Monday, January 19, 2009

End of an Error

2000 was the first time I was old enough to vote.

Not that I did, mind you.

I could have. I probably should have (okay, I know I should have). But I didn't.

Now, before you jump all over me on this, let's hop in the WABAC and peek inside the mind of Zaki 2000 as he pondered what appeared to be the Bad News Bears of presidential contests.

I appreciated Al Gore as a statesman, but let's face it, the somnambulant Al Gore of '00 is a long way removed from the "Goreacle" of 2009. Add in the singularly unappealing selection as his veep of the wormy Joe Lieberman (who, unlike his running mate, has remained pretty much exactly the same), and Gore did a pretty thorough job of making himself as unpalatable as possible to me.

Back then, Ralph Nader was the guy who everyone in my age bracket seemed to be hailing as something "new" and "different." This despite the fact that "new" and "different" sounded like pretty much the same tune he'd been dancing to since the '70s (and still is, now that I think about it). Again, something about him just didn't rub me right.

And then there was George W. Bush.

I'd love to say I had a sudden moment of clarity like Johnny Smith in The Dead Zone, where visions of every wrong action and boneheaded decision in a then-hypothetical Bush presidency raced through my brain in one bone-chilling instant and prevented me from checking the appropriate box. Or maybe that I saw past the manufactured "aw shucks" cowboy image right through to the woefully inadequate, unprepared, unexceptional man standing on his father's presidential shoulders.

"Who cares who wins?" I said to myself. "What difference does it make?" So I stayed home that day. And when the long election night turned into the long election month-and-a-half without a clear victor, I mostly shrugged my shoulders. And when the Supreme Court finally decided on our behalf to effectively hand George Bush the presidency, even then I said, "Four years. At most, eight. How bad can it be?"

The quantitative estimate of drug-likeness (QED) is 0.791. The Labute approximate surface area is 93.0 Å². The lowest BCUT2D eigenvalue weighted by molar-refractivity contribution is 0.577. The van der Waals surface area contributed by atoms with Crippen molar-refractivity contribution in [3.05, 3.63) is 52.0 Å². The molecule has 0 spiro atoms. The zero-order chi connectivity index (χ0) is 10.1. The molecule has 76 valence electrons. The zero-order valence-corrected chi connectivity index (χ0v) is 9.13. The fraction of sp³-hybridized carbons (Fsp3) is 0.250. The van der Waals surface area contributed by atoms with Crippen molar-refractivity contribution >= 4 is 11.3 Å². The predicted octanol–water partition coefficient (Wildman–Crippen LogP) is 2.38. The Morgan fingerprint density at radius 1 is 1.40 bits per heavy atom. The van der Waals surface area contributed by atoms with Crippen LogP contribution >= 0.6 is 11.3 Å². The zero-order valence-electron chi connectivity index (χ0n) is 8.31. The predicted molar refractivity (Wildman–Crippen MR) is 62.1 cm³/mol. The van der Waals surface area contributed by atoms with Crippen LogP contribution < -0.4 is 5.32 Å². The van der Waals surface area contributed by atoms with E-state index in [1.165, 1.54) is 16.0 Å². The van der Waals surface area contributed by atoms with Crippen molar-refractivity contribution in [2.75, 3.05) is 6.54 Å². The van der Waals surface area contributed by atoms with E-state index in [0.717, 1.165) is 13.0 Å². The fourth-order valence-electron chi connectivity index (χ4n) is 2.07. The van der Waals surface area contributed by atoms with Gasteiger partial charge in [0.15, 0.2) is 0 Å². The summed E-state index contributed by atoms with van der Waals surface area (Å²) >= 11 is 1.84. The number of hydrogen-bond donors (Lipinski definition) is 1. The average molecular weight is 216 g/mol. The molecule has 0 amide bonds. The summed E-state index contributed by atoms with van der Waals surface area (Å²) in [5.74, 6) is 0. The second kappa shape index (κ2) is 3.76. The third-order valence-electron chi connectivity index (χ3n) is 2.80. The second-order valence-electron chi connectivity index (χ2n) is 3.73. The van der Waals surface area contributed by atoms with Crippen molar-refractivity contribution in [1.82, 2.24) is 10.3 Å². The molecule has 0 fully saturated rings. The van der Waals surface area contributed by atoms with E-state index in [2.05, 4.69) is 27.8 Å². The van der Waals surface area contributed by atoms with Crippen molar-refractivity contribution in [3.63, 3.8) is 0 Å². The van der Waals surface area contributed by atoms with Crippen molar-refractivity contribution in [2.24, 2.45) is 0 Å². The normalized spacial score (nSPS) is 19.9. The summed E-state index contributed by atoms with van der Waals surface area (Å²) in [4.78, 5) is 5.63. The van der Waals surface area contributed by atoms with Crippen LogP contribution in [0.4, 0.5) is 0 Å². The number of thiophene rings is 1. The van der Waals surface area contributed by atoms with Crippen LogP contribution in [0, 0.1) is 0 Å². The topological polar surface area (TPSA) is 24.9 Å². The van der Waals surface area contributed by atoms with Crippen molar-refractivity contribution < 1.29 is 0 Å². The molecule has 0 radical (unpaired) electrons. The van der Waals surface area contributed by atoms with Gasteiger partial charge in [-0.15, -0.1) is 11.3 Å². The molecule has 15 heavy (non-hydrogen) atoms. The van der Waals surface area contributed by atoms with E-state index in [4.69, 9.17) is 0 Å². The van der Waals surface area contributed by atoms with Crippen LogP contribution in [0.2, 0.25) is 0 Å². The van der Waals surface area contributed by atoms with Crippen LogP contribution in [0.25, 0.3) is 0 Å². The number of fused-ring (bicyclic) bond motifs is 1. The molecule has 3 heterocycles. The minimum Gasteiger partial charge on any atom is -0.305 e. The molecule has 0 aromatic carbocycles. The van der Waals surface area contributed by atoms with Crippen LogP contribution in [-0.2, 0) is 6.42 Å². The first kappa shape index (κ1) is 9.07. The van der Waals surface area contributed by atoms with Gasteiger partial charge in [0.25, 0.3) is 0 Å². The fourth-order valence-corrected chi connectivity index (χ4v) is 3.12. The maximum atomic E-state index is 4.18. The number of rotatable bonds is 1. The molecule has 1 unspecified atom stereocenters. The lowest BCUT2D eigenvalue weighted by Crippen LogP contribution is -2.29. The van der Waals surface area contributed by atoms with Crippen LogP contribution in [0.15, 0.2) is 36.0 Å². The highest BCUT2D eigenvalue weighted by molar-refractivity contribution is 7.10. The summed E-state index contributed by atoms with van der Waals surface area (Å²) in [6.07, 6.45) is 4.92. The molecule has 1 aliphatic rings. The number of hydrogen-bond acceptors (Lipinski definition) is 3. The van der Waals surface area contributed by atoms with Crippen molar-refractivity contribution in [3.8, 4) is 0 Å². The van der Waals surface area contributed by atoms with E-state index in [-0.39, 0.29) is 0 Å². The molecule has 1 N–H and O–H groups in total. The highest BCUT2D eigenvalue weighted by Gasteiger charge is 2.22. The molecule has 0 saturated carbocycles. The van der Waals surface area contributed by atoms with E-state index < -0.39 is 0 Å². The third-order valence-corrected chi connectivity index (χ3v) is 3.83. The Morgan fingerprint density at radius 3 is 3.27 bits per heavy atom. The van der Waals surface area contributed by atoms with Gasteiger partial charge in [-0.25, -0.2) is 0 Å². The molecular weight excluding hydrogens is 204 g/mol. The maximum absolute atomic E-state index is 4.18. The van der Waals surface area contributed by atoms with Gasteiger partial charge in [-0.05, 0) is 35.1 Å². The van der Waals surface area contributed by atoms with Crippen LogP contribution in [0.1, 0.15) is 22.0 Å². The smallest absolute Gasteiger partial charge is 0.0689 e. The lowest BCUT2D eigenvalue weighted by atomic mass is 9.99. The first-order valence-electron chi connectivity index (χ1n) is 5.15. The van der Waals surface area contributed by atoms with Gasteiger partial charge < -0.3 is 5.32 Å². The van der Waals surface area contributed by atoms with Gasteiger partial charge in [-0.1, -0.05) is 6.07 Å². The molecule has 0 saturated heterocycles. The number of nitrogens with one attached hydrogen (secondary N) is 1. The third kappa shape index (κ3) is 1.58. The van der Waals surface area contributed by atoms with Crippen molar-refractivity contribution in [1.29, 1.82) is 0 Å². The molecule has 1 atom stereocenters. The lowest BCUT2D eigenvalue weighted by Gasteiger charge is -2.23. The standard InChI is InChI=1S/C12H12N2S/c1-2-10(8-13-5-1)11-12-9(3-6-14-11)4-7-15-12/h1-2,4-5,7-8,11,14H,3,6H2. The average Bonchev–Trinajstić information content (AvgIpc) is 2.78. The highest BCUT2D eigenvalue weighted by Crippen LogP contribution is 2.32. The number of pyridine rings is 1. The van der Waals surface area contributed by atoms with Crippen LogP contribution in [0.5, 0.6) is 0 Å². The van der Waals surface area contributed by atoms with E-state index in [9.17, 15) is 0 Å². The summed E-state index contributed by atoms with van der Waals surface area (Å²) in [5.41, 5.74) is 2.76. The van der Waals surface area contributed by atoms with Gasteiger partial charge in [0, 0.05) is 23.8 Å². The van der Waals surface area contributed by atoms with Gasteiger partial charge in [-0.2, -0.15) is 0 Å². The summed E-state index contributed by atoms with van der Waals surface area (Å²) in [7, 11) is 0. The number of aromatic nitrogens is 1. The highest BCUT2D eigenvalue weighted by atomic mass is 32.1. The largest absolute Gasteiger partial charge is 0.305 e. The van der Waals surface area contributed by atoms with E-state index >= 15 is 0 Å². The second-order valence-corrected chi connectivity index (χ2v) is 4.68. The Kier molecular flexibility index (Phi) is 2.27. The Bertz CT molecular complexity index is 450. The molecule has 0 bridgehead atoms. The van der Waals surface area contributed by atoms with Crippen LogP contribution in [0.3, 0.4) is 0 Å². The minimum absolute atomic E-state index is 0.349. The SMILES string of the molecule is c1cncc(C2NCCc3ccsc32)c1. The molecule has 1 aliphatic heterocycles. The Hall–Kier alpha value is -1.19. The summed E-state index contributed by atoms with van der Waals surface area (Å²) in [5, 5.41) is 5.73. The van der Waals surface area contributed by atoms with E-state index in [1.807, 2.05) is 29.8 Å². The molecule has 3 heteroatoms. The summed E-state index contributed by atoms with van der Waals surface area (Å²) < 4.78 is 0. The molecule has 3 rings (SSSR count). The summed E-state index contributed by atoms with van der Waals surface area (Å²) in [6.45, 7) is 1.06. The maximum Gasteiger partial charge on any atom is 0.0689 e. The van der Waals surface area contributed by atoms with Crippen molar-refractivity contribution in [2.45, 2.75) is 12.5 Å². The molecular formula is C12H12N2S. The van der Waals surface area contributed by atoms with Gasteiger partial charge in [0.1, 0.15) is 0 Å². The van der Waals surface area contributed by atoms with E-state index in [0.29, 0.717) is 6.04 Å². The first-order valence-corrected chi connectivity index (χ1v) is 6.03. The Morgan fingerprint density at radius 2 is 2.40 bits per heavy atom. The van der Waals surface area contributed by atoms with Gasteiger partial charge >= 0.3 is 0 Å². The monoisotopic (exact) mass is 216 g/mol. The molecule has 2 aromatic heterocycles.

Well, we found out. We found out through two wars, one arguably unnecessary, one definitely unnecessary. We found out through a city getting submerged thanks to government incompetence, not to mention the economy doing the same thing for the same reason. And on, and on, and on.

I really don't want to turn this into a Sears Catalogue of the foul-ups, bleeps, and blunders of the past eight years, but suffice it to say, the outgoing administration leaves a heavy burden for the country to bear and a whole lot of social, political, and legislative wreckage for historians and legal scholars to sift through.

How bad could he be, right?

Given all that, there's a certain unreality surrounding this moment. We're here. Finally, finally here. The sun has set on the last day of the George W. Bush presidency, and tomorrow brings the promise of...something else. Hopefully something better, but I'm not going to sit here and say "How much worse could it get?" because, well, you know.

Whether Barack Obama measures up to the symbolic promise and historic weight of his victory, whether he truly is the right man in the right job at the right time, will be something we'll surely dissect in the days and years ahead, but for now let's pause and celebrate an ending. The ending.

Bye, George.

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